Development is a key issue if we are to judge from the letters pages and column inches of our trusty Watford Observer, both in print and online! Certainly from my time as Mayor I would agree.

Opposition to development seems to have become more intense, yet deep down we understand the need for more homes as we know our kids can’t afford to live here and there is not enough social and affordable housing, nor housing for the elderly, to meet our needs.

This government has made house building and home ownership one of its main manifesto commitments. This is a legitimate political aspiration and people demonstrably voted for it – ministers can claim the 2019 general election gave a ringing endorsement for their policies.

In my national role as planning lead for my party in the House of Lords, I was there when the minister banged his fist on the lectern to tell councils they must “Build Build Build!” I receive copies of the lists of councils that have ‘failed’ the Government’s Housing Delivery Test, and that includes Watford!

Readers may be shocked to know that councils are charged with this duty; they are given targets by government (Watford’s have tripled in recent years) and if they are not building quickly enough there are consequences.

An artists impression of the 28 storey tower block in St Albans Road

An artist's impression of the 28 storey tower block in St Albans Road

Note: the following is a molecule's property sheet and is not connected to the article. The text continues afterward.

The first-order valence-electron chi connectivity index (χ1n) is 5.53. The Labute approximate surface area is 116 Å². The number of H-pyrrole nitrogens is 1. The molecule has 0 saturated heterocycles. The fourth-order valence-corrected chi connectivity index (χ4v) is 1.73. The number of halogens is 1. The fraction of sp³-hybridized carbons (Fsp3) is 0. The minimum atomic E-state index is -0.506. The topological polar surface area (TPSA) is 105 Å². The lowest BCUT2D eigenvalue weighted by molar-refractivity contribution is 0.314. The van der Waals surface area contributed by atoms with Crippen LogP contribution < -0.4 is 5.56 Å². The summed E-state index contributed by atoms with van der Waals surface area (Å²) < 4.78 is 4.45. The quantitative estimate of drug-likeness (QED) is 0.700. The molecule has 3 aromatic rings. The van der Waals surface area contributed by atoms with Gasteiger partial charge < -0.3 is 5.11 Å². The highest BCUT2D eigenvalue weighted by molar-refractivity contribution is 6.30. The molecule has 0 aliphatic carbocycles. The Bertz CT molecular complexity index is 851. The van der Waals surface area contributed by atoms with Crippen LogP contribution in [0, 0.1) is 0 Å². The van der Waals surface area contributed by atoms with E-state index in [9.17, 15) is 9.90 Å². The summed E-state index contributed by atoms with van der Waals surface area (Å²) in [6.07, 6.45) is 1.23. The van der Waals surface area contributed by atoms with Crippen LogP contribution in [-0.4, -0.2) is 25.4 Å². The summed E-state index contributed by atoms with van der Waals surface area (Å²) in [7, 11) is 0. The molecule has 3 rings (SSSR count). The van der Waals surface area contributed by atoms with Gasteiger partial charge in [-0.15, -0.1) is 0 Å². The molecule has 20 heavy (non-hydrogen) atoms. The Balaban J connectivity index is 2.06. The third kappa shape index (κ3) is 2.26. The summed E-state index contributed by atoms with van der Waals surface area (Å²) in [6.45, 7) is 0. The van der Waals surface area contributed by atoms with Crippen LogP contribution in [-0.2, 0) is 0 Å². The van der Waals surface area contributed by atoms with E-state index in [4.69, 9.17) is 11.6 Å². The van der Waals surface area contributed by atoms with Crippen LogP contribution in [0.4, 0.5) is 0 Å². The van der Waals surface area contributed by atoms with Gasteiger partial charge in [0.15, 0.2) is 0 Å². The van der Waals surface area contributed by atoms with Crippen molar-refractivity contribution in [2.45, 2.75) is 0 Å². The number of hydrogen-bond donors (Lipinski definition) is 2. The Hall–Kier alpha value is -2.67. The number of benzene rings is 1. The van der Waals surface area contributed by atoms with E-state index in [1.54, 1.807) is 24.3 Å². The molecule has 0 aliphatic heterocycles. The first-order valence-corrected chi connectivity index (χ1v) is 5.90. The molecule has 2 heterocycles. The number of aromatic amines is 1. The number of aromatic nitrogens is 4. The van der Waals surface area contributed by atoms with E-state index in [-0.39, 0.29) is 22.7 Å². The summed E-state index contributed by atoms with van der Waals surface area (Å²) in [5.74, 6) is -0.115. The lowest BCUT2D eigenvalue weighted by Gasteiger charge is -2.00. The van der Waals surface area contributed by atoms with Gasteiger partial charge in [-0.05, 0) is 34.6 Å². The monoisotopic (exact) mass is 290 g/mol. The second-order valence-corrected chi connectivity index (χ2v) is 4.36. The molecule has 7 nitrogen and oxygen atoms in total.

There was outcry when these planned tower blocks in St Albans Road were approved

Watford was delivering its lower target, although not without some controversy when schemes were approved. But last year, Watford delivered only 48 per cent of its increased government target. As a result the council has to produce an action plan for increasing housing delivery and its scope to refuse marginal schemes is reduced.

Yet it is often striking that Conservative ministers, MPs, local candidates and campaigners seem keen to disassociate themselves from the practical impacts of their policies when it comes to controversial planning applications at local level. It can often seem like a case of ‘Housing targets? Nothing to do with us’, combined with an attempt to deflect blame onto councils who have had the targets imposed on them.

The reality is councils have less and less control over what is built. The government’s planning white paper, published late last year, proposes a further erosion of residents’ ability to oppose development and a further emasculation of both planners’ and councillors’ ability to refuse planning permissions. Watch this space.

  • Baroness Dorothy Thornhill is a former elected mayor of Watford